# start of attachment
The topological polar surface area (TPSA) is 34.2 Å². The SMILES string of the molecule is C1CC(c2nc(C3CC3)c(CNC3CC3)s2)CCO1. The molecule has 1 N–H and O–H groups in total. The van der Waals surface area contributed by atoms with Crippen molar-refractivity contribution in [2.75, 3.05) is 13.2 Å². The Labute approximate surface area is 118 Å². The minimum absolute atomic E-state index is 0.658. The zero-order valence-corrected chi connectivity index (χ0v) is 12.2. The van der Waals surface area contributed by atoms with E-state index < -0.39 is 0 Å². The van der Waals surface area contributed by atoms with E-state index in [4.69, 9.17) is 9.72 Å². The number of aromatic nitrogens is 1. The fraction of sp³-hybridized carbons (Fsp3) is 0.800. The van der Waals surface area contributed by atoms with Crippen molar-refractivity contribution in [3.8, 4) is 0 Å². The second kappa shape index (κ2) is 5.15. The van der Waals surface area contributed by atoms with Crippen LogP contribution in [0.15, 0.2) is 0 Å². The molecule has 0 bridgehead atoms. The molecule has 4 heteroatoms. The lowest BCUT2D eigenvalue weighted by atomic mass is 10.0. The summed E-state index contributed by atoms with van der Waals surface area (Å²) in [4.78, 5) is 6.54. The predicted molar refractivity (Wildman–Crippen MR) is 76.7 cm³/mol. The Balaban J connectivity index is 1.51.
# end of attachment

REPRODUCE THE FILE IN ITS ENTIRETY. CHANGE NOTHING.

The topological polar surface area (TPSA) is 34.2 Å². The SMILES string of the molecule is C1CC(c2nc(C3CC3)c(CNC3CC3)s2)CCO1. The molecule has 1 N–H and O–H groups in total. The van der Waals surface area contributed by atoms with Crippen molar-refractivity contribution in [2.75, 3.05) is 13.2 Å². The Labute approximate surface area is 118 Å². The minimum absolute atomic E-state index is 0.658. The zero-order valence-corrected chi connectivity index (χ0v) is 12.2. The van der Waals surface area contributed by atoms with E-state index < -0.39 is 0 Å². The van der Waals surface area contributed by atoms with E-state index in [4.69, 9.17) is 9.72 Å². The number of aromatic nitrogens is 1. The fraction of sp³-hybridized carbons (Fsp3) is 0.800. The van der Waals surface area contributed by atoms with Crippen molar-refractivity contribution in [3.8, 4) is 0 Å². The second kappa shape index (κ2) is 5.15. The van der Waals surface area contributed by atoms with Crippen LogP contribution in [0.15, 0.2) is 0 Å². The molecule has 0 bridgehead atoms. The molecule has 4 heteroatoms. The lowest BCUT2D eigenvalue weighted by atomic mass is 10.0. The summed E-state index contributed by atoms with van der Waals surface area (Å²) in [4.78, 5) is 6.54. The predicted molar refractivity (Wildman–Crippen MR) is 76.7 cm³/mol. The Balaban J connectivity index is 1.51.